20120107-110506.jpg

The ancient history of the site is much easier to identify. For the old apple tree marks the edge of ancient track which leads to what seems to have been a wharf or loading area on the original shore of the Bure. This was not the Bure as we know now, but the Roman waterway, bustling with shallow drafted sailing vessels collecting the amphorae and other pottery from the nearby industrial town with its many kiln. Within yards the astute observer can cast from the site of a rural dwelling of the nineteenth century to the fourth century AD.

An old dwelling?

November 6, 2011

I drive past the ghost of a garden every week day. To the left of the Buxton Road just before the bridge, an apple tree clings on to existence on an old hedge line. This is the only mark which remains of a dwelling or smallholding. Upon checking the old maps of the area, the site was clearly occupied as a smallholding when the tithe map of 1837 was produced. By 1885, when the surveyors of the Ordnance Survey were gathering their records, the smallholding seems to have had a dwelling added to it. The map shows a typical part cottage / part barn of the type that you can still detect in some of the older village houses.

Buxton Road – land near the bridge: the old smallholding

It was only marginally affected by the arrival of the railway line in the 1880’s, although the upheaval must have been enormous. Did the cottage become abandoned then or much later?

By 1946 an aerial photo was taken covering the Parish and the enlarged image, although slightly blurred, appears to show the area being cultivated like an allotment. Perhaps by then the house had been abandoned but the separate smallholding continued.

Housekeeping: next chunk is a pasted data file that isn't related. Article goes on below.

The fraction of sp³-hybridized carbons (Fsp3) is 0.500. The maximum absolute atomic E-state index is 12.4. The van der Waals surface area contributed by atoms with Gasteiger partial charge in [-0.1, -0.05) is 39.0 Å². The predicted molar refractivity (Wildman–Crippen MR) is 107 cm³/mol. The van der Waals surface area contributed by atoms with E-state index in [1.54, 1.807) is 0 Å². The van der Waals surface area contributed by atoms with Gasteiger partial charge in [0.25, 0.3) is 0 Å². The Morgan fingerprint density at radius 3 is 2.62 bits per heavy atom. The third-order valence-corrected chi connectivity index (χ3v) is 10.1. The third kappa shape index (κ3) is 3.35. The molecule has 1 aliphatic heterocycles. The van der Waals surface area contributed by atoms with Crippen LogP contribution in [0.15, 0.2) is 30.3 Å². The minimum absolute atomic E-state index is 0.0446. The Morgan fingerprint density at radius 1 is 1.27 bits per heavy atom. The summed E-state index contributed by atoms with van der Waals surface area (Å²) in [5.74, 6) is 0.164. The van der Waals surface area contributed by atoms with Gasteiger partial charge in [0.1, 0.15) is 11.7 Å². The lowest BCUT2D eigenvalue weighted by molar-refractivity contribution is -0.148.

The Buxton Road: modern map showing the same area today

 Today the latest plans show the shape of the field boundary and only the apple tree remains to mark the spot. No doubt someone in the village knows the history. I would be pleased

Caution Mermaid crossing

February 24, 2011

After some dull February days it came as a relief this morning to feel that Spring is really happening. The intensity of bird song has increased – the Skylarks of the Town field were in full song and a bolshie Yellowhammer was re-establishing his ground on the railway line. The full throated calls of the Song Thrush, with it’s characteristic regular five repeats, rang out over the Common. There was even a sense that the sun may appear.
Down at the Mermaid, river bank repairs are continuing. The sleeper wall which holds the river in place as it passes under the railway line has finally had to be replaced. There is some doubt as to how long the originals had been in place- the uprights had been pointed by hand and hammered in. I suppose it is possible that these could have been put in by the Victorians during the construction of the railway, but it would be interesting if anybody knows? It was with some relief that I learnt that the timbers which form the narrow crossing over this section are going back on.

Wordle: Old field names at Brampton